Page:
Evolv Addict Review
Cons: Not great for edging, soft
Our Analysis and Test Results
Comparing these shoes to the similar Five Ten Moccasyms reveals some slight differences in performance, mostly related to fit. Our testers felt the Addicts edged a touch better than the Moccs, but the wider, higher volume Moccasyms felt more comfortable to more testers. For a shoe, more versatile and higher performing in cracks of all sizes, have a look at the La Sportiva Kataki. These shoes may appear to be agro down-turn foot binders for sport climbers, but our testers found them to be awesome in thin cracks, and the lace-up design ensures that they stay on your feet.
The Addict edge a smidge better than the Five Ten Moccasyms, but they don't come anywhere close to the edging performance of the La Sportiva Genius or the Butora Acro. This shoe is very soft, and they edge best when sized tight. These days, modern shoe designs like the La Sportiva TC Pro and the Five Ten Quantum offer support and good edging performance without having to size them so tight that they hurt.
Regarding crack climbing, our testers felt that the Addicts performed equally to Moccs. If you have a wide foot, the Moccs feel more comfortable in hand-sized cracks. A slender footed climber would feel more at home in the Addicts, which hug the foot tighter and don't "roll over" on a narrower foot.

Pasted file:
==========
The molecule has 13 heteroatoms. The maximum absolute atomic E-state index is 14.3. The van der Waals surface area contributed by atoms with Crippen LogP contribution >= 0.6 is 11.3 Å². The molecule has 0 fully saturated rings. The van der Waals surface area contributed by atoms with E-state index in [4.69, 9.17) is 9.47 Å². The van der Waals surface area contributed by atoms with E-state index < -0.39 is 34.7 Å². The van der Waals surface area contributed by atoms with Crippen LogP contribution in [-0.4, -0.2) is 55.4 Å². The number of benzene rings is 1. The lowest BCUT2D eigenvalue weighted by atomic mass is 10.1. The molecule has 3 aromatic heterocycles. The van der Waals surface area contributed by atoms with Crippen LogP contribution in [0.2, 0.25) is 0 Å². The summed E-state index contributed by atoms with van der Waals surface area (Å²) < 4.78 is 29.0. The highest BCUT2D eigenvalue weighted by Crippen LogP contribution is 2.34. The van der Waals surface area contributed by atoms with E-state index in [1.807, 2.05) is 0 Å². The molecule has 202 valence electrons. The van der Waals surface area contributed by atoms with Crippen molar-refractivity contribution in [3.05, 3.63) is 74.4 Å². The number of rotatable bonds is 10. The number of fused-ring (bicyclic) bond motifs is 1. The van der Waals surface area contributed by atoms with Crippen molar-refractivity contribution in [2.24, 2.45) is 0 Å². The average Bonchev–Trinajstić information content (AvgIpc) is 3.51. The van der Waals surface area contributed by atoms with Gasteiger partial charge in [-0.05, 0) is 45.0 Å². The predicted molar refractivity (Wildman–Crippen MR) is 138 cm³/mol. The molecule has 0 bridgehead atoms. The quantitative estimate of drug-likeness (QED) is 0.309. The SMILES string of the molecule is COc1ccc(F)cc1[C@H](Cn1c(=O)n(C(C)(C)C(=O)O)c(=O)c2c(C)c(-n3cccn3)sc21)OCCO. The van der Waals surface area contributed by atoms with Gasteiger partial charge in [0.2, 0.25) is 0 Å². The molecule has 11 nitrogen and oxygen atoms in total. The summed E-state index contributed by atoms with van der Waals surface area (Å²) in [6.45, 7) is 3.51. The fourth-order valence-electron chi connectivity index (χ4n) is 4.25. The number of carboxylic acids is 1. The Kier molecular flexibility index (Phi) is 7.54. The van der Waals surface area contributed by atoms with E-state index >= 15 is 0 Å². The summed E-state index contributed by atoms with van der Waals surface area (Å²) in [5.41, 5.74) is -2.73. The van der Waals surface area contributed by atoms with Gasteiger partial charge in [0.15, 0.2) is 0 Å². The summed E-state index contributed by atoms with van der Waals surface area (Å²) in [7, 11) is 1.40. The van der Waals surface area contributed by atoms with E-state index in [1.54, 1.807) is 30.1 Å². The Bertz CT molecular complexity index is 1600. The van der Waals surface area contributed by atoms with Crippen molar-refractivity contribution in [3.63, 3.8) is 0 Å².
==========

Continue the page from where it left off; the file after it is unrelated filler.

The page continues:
Since these shoes don't edge as well as stiffer, downturned shoes, they don't perform very well in pockets. They are slightly pointier that Mocc, but if you're headed to Wyoming or Spain to pull down on limestone pockets, we recommend more aggressive shoe like the La Sportiva Solution or the Scarpa Instinct.
Once they're broken in, the addicts are great for low angle slab climbing. Our testers could smear on holdless friction climbs with ease, but as soon as the angle kicks back and feeling out micro edges, we prefer a shoe that lets us feel the edges and supports our foot as well, like the Editor's Choice Award Winning La Sportiva Kataki, or the less sensitive but supportive La Sportiva TC Pro.
If you've got a narrow, low volume foot, these slippers feel comfy and are easy to put on and pull off, thanks to the leather pull tab on the top of the shoe. The Addicts won't feel comfortable in hand cracks as the Moccasyms if you are a wide footed climber, but on a narrow foot, they won't slide around, saving you from blisters. These shoes are also more difficult to get on a high volume foot but fit more securely than the Moccasyms. The laceless slipper design means there aren't any straps or laces to smash down on the top of your foot when it's in a crack. Our testers agree that velcro straps can be uncomfortable in a crack, but laces are low profile, and we like our shoes to fit securely on long multi-pitch crack climbs. A few of our testers like to wear socks with these shoes on longer climbs.
At $100, these slippers are a bargain, of equal quality to the Five Ten Moccasyms, for $25 less. If you're on a bargain hunt and you want a shoe for technical edging and steep climbing, check out or Best Buy Award Winner, the Butora Acro.
While the Evolv Addicts are a new version of the slipper design, they're not a huge improvement. They suffer from some the same drawbacks as the Moccs: poor edging performance, and very little support. For your next crack climbing road trip, check out our Editors' Choice, the La Sportiva Kataki.
— Matt Bento
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